WASHINGTON — This might have been the most anticipated White House turkey-pardoning ceremony ever.
For starters, President Trump has been scarcely seen without golf clubs since Election Day. So the annual ritual of sparing two turkeys offered a rare chance to glimpse the lame-duck leader in public.
“Thanksgiving is a very special day for turkeys,” the president said in the Rose Garden on Tuesday afternoon. “Not a very good one, if you think about it.” Except for two fortunate feathered recipients of the president’s largess.
It felt almost normal, refreshingly pro forma. With a zest for showmanship, Mr. Trump had always seemed in his element on these cornball occasions, no matter what other turmoil happened to be upending his presidency at the moment.
But Mr. Trump’s recent reclusiveness had also given the festivities a measure of Groundhog Day drama: Would the Punxsutawney President strike a light and conciliatory tone, signaling a mild period of transition into the Biden administration? Or would he continue with the defiant and rancorous posture he has exhibited in the more than 550 tweets he has unleashed since Nov. 3, ensuring several more disruptive weeks of a presidency in dark winter?
The cliffhanger infused the hokey White House tradition with genuine theatrics — just as the master of ceremonies relishes. Speculation had swirled in recent days that the president might make incendiary news by pardoning humans like Paul Manafort (his former campaign chairman, convicted of tax and bank fraud) along with his innocent feathered friends Corn and Cob (imported from Iowa, 42 and 41 pounds, with 35- and 34-inch wingspans).
If nothing else, the spectacle offered a respite from the daily onslaught of Mr. Trump’s legal challenges, as well as the carefully produced announcements of President-elect Joseph R. Biden Jr.’s new cabinet officials — several of whom were being introduced in Wilmington, Del., as the president and the first lady, Melania Trump, were making their way out to the Rose Garden at about 2:30 p.m.
The president began by announcing again that the Dow Jones industrial average had broken 30,000 for the first time. (He had first announced it an hour and a half earlier in an appearance in the White House briefing room that lasted barely a minute.) Although the market appeared to be reacting to the General Services Administration’s decision on Monday night that the transition to the Biden administration could formally begin, Mr. Trump wrapped himself in the news.
“I just want to congratulate everybody,” Mr. Trump said, a throwback to the pre-election days, when he would boast constantly about the performance of the stock market, as if it offered some running testimonial to his performance in office.
Voters have since rendered a harsher verdict. Recent weeks have, by all accounts, been difficult for a president whose self-definition as a “winner” has been dented by a battering of courtroom defeats, rising vote deficits and scattered abandonment from former Republican allies.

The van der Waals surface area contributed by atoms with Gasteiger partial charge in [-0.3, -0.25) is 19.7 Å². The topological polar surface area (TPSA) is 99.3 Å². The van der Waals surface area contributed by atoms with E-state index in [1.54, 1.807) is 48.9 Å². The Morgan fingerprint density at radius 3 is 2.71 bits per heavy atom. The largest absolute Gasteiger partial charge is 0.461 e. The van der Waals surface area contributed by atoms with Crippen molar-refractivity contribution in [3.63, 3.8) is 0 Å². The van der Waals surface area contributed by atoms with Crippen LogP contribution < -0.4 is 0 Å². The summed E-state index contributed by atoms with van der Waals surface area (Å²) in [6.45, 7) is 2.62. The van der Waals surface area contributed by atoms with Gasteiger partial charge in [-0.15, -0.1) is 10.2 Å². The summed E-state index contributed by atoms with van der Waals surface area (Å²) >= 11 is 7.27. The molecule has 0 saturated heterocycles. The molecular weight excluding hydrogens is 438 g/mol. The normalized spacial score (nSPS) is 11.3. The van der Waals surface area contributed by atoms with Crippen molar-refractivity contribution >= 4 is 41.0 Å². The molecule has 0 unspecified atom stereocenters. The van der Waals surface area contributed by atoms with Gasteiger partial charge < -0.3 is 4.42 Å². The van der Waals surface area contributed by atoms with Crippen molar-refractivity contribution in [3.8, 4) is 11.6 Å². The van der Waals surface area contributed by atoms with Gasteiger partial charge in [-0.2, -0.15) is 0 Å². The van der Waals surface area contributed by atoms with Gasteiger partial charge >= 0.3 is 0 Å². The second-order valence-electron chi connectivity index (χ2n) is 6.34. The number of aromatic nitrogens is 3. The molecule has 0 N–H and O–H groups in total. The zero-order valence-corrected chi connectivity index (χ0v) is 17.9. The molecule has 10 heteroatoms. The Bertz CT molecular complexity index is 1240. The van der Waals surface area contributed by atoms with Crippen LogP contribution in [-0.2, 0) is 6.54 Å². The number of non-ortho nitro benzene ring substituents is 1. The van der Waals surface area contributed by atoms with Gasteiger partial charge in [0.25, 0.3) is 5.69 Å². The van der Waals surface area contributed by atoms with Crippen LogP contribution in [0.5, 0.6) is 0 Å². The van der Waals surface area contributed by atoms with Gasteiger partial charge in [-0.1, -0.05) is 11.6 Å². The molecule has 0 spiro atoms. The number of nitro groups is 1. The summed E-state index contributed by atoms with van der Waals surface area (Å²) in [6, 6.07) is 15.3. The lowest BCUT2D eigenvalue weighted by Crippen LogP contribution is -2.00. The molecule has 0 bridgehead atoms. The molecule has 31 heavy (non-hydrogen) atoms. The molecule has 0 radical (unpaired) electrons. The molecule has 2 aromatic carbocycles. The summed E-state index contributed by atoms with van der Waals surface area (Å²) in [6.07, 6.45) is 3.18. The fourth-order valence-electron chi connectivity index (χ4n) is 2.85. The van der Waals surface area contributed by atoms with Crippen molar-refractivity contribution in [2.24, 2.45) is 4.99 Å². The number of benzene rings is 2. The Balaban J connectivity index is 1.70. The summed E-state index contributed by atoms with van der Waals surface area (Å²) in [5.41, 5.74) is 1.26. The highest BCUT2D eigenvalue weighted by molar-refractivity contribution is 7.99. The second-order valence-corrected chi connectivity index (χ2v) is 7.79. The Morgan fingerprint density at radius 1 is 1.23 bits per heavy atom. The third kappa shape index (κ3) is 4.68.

At the very least, the White House turkey tradition offered the comfort of ritual. It was started by President Truman in 1947, though President Kennedy was the first to spare the honored bird. President Bush was the first to officially use the word “pardon” in 1989.
Mr. Trump wore a navy blue overcoat and bright red tie in the chill of the late November afternoon. He made no mention of the election or the president-elect. He seemed slightly subdued but for the most part in decent spirits.
He described this as “a time that is very unusual,” which seemed apt enough.
“We’re here to continue a beloved annual tradition,” the president said, ushering in the featured, feathered portion of the ceremony.
He mentioned that Corn and Cob had been selected from a presidential flock that included some “real beauties” and noted that they came from Iowa.
“I love the state of Iowa,” Mr. Trump said, by way of buttering up the home of the butterballs. (He is said to be considering a comeback campaign in 2024.)
“We love our farmers,” he added, for good measure.
After a few minutes, the president and the first lady stepped out from behind the Rose Garden podium and approached the guest of honor.
“Look at that beautiful, beautiful bird,” Mr. Trump marveled as he gestured toward Corn, who was perched a few feet away. (Cob was not immediately visible to onlookers.)
“Oh, that is a lucky bird,” he continued. “Wow.”
“Thank you, Corn,” Mr. Trump said as he briefly laid his forgiving hand upon the rich white plume of his beneficiary.
The president and the first lady waved to the friendly crowd as they took leave of Corn, who at that moment did manage a brief serenade of gobbles.
Mr. Trump flashed a thumbs-up for the cameras and did not respond to two shouted questions from reporters: one about whether he might invite Mr. Biden for a White House visit and the other about whether he might soon be pardoning himself.
At this same event last year, the president had said that “I expect this pardon will be a very popular one with the media. After all, turkeys are closely related to vultures.”
In other words, Mr. Trump had likened reporters to vultures.